0
$\begingroup$

If we define the start of the lifetime the protostar and the end of the lifetime a red giant (at max volume), what conditions would make this time the longest when the star was first formed and throughout it's lifetime. And I don't mean conditions that are never likely to happen within the universe.

$\endgroup$
4
$\begingroup$

The dominant factor determining the lifetime of a star is its mass. Most of a star's life is spent on the hydrogen-burning main sequence phase. Subsequent phases (subgiant, red giant, horizontal branch, asymptotic red giant) are much shorter, and the time between the first gas cloud collapse and the commencement of main sequence burning is much, much shorter.

Stars appear to be born with a broad range of masses in all regions of the universe. In fact, it is a struggle to find any strong observational evidence that the so-called "initial mass function" is anything but universal and invariant (e.g. Bastian et al. 2010). It is possible and theoretically plausible that the very first stars, born with no heavy elements, were predominantly very massive, but these would have had very short lives and are not around now.

Both the lifetime of a star before it reaches the main sequence (i.e. before it starts it's hydrogen burning career) and it's subsequent main sequence lifetime, are longer for lower mass objects. Roughly speaking, the main sequence lifetime is $$\tau_{\rm MS} \sim 10^{10}\left(\frac{M}{M_{\odot}}\right)^{-2.5}\ {\rm years},$$ where $M$ is the mass of a star in solar units.

Given that the universe is about 13.7 Gyr old and that the formation of stars began a few hundred Myr after that, then the oldest stars that are still on the main sequence have masses of $0.08 < M/M_{\odot} < 0.9$. The reason for the lower limit is that below this mass, the objects do not fuse hydrogen and are called brown dwarfs rather than stars. Slightly higher mass stars with same old age will now be red giants. Even higher mass stars will have completed their lives, but will have left behind stellar remnants such as white dwarfs and neutron stars.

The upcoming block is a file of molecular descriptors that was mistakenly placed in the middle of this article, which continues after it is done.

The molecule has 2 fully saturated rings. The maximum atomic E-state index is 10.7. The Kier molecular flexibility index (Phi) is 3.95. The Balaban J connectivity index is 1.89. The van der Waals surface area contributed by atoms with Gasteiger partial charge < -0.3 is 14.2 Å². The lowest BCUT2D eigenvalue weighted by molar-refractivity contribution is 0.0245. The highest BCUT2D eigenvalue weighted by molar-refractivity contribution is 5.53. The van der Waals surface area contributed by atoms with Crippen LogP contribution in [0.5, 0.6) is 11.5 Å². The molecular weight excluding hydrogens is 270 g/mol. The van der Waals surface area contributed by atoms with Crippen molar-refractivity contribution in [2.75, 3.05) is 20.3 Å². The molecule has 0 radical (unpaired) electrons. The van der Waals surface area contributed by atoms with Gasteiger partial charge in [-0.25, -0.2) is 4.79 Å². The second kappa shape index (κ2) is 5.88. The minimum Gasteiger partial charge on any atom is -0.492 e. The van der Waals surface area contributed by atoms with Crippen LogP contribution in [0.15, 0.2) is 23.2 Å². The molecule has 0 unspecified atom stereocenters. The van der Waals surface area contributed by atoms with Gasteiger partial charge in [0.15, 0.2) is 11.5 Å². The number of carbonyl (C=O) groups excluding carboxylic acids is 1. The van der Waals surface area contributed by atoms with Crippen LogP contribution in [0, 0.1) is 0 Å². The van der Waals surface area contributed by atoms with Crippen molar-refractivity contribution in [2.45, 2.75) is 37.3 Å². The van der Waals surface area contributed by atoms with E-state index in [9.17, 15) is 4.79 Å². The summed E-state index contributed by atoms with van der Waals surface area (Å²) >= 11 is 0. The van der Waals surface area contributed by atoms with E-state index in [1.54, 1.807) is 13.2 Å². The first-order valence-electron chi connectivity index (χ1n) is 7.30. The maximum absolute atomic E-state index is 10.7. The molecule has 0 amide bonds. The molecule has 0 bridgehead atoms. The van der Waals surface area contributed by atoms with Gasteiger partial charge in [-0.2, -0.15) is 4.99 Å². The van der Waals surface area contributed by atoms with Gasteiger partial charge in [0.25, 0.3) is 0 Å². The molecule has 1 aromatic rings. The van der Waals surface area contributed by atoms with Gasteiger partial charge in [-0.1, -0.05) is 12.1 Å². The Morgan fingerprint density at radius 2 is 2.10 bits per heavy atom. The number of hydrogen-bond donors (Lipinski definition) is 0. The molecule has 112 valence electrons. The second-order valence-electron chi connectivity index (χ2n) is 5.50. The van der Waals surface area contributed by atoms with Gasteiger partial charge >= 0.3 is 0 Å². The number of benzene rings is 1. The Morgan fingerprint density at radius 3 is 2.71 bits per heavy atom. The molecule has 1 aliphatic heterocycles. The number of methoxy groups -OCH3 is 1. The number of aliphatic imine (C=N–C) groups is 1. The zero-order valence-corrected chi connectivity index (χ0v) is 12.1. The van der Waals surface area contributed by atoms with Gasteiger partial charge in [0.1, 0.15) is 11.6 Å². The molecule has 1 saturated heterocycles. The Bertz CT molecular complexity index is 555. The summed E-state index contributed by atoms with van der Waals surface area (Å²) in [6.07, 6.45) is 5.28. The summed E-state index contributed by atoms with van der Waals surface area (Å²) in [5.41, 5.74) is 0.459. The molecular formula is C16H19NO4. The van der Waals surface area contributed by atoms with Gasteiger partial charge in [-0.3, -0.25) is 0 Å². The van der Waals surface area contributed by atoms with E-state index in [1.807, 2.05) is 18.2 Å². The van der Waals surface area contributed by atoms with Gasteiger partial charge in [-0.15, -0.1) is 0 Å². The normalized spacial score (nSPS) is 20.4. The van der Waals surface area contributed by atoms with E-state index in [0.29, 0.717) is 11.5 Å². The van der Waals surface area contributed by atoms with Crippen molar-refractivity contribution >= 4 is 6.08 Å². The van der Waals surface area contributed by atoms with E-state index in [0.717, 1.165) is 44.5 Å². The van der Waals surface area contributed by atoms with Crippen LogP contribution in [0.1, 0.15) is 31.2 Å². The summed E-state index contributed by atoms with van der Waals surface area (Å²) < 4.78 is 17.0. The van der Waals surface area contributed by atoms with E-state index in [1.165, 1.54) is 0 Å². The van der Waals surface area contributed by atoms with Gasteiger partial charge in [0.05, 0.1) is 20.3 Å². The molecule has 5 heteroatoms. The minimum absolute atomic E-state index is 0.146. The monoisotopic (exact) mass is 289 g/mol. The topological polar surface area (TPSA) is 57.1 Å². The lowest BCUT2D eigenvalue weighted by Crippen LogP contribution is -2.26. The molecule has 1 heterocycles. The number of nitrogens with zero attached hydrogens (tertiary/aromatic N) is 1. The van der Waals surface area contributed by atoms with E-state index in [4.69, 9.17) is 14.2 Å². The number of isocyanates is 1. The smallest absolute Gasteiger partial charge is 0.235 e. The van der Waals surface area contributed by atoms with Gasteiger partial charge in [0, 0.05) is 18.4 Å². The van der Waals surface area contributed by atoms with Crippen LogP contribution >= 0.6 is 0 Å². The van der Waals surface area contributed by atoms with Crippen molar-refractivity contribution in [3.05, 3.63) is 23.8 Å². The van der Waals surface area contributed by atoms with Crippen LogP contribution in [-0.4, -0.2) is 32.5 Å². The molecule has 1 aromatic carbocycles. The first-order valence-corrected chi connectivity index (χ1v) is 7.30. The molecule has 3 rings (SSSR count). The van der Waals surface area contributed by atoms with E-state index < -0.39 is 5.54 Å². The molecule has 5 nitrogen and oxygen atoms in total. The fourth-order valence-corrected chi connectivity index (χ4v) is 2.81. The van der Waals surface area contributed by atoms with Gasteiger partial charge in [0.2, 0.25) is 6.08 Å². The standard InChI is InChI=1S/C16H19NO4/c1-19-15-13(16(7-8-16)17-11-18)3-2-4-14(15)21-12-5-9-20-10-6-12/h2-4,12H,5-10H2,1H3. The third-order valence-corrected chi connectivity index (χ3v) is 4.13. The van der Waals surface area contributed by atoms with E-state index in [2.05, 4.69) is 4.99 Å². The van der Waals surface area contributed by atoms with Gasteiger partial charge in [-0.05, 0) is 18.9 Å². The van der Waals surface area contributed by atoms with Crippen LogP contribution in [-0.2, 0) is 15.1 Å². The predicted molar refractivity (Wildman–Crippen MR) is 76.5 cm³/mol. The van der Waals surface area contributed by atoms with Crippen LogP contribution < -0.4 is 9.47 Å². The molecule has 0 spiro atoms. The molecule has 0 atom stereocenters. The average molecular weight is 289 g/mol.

So I think the answer to your question is that stars with a range of masses were born within a few hundred million years of the big bang and are still alive now.

If however your question is what kind of star will live the longest into the future, then the answer is the lowest mass object that can still be classified as a star. This is generally taken to be about $0.075M_{\odot}$ for objects with the same composition as the Sun, and about $0.08M_{\odot}$ for low metallicity objects that are more likely to be formed shortly after the big bang.

There appear to be no special conditions required to produce these very low mass stars and they are found basically everywhere that star formation has occurred.

$\endgroup$
0
$\begingroup$

The biggest factor that affects the lifetime of a star is its mass: the more massive it is, the faster it reaches the red giant stage.

So the condition that makes this the longest is very similar to asking what the lowest possible mass of a star is. The current observational limit is about 0.09 solar masses.

$\endgroup$
  • $\begingroup$ Doesn't the reduced mass make it reach denser elements more quickly than usual? Also what conditions would produce a star of low mass? $\endgroup$ – yolo Sep 2 at 1:51
  • 1
    $\begingroup$ Are you familiar with stellar formation? If not I'd suggest reading the Wikipedia article on the topic. If yes, I think I won't be able to answer this question at the level you want. $\endgroup$ – Allure Sep 2 at 2:35

Your Answer

By clicking “Post Your Answer”, you agree to our terms of service, privacy policy and cookie policy

Not the answer you're looking for? Browse other questions tagged or ask your own question.